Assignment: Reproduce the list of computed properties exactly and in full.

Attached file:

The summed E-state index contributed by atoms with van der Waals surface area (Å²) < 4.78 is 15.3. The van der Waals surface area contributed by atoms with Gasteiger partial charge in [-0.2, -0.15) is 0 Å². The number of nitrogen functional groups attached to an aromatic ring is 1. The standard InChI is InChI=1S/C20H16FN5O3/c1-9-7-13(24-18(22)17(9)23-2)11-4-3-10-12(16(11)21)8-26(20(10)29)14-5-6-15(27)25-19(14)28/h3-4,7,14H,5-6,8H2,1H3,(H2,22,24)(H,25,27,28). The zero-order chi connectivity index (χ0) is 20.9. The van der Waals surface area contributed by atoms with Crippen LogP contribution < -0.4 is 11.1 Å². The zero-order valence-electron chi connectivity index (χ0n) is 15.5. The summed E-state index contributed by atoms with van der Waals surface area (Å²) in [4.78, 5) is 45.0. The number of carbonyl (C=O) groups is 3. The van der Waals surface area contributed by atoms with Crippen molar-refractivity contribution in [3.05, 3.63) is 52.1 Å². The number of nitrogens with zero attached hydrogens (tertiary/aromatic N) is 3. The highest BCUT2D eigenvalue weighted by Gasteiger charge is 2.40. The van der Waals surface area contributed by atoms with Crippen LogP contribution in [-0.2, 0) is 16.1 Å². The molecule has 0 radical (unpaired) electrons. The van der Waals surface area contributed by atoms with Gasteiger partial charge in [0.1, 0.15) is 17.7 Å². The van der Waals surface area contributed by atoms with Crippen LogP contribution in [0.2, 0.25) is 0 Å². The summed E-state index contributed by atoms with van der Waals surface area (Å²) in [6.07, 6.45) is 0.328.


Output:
The summed E-state index contributed by atoms with van der Waals surface area (Å²) < 4.78 is 15.3. The van der Waals surface area contributed by atoms with Gasteiger partial charge in [-0.2, -0.15) is 0 Å². The number of nitrogen functional groups attached to an aromatic ring is 1. The standard InChI is InChI=1S/C20H16FN5O3/c1-9-7-13(24-18(22)17(9)23-2)11-4-3-10-12(16(11)21)8-26(20(10)29)14-5-6-15(27)25-19(14)28/h3-4,7,14H,5-6,8H2,1H3,(H2,22,24)(H,25,27,28). The zero-order chi connectivity index (χ0) is 20.9. The van der Waals surface area contributed by atoms with Crippen LogP contribution < -0.4 is 11.1 Å². The zero-order valence-electron chi connectivity index (χ0n) is 15.5. The summed E-state index contributed by atoms with van der Waals surface area (Å²) in [4.78, 5) is 45.0. The number of carbonyl (C=O) groups is 3. The van der Waals surface area contributed by atoms with Crippen molar-refractivity contribution in [3.05, 3.63) is 52.1 Å². The number of nitrogens with zero attached hydrogens (tertiary/aromatic N) is 3. The highest BCUT2D eigenvalue weighted by Gasteiger charge is 2.40. The van der Waals surface area contributed by atoms with Crippen LogP contribution in [-0.2, 0) is 16.1 Å². The molecule has 0 radical (unpaired) electrons. The van der Waals surface area contributed by atoms with Gasteiger partial charge in [0.1, 0.15) is 17.7 Å². The van der Waals surface area contributed by atoms with Crippen LogP contribution in [0.2, 0.25) is 0 Å². The summed E-state index contributed by atoms with van der Waals surface area (Å²) in [6.07, 6.45) is 0.328.